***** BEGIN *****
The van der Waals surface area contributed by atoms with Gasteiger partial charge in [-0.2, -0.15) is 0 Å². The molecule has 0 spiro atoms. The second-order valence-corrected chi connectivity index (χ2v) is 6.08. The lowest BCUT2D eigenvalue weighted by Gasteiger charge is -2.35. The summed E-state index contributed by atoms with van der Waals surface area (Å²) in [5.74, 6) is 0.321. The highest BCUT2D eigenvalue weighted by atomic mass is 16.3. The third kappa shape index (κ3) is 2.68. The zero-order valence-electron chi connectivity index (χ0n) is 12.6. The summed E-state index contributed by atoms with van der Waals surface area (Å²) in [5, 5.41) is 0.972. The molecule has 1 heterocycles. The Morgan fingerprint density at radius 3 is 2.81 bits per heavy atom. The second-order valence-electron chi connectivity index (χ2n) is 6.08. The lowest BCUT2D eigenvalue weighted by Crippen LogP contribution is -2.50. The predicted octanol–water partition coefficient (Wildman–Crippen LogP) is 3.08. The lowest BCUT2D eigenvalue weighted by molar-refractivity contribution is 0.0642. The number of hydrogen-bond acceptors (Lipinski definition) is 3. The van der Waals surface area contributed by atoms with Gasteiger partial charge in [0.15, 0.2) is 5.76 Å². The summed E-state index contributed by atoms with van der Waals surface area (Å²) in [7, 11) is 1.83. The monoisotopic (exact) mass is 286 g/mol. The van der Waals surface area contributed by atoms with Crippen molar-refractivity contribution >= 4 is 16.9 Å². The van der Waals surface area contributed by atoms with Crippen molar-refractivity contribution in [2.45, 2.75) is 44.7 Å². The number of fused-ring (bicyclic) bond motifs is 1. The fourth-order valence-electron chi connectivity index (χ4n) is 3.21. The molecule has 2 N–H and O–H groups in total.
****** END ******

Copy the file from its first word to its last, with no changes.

The van der Waals surface area contributed by atoms with Gasteiger partial charge in [-0.2, -0.15) is 0 Å². The molecule has 0 spiro atoms. The second-order valence-corrected chi connectivity index (χ2v) is 6.08. The lowest BCUT2D eigenvalue weighted by Gasteiger charge is -2.35. The summed E-state index contributed by atoms with van der Waals surface area (Å²) in [5.74, 6) is 0.321. The highest BCUT2D eigenvalue weighted by atomic mass is 16.3. The third kappa shape index (κ3) is 2.68. The zero-order valence-electron chi connectivity index (χ0n) is 12.6. The summed E-state index contributed by atoms with van der Waals surface area (Å²) in [5, 5.41) is 0.972. The molecule has 1 heterocycles. The Morgan fingerprint density at radius 3 is 2.81 bits per heavy atom. The second-order valence-electron chi connectivity index (χ2n) is 6.08. The lowest BCUT2D eigenvalue weighted by Crippen LogP contribution is -2.50. The predicted octanol–water partition coefficient (Wildman–Crippen LogP) is 3.08. The lowest BCUT2D eigenvalue weighted by molar-refractivity contribution is 0.0642. The number of hydrogen-bond acceptors (Lipinski definition) is 3. The van der Waals surface area contributed by atoms with Gasteiger partial charge in [0.15, 0.2) is 5.76 Å². The summed E-state index contributed by atoms with van der Waals surface area (Å²) in [7, 11) is 1.83. The monoisotopic (exact) mass is 286 g/mol. The van der Waals surface area contributed by atoms with Crippen molar-refractivity contribution >= 4 is 16.9 Å². The van der Waals surface area contributed by atoms with Crippen molar-refractivity contribution in [2.45, 2.75) is 44.7 Å². The number of fused-ring (bicyclic) bond motifs is 1. The fourth-order valence-electron chi connectivity index (χ4n) is 3.21. The molecule has 2 N–H and O–H groups in total.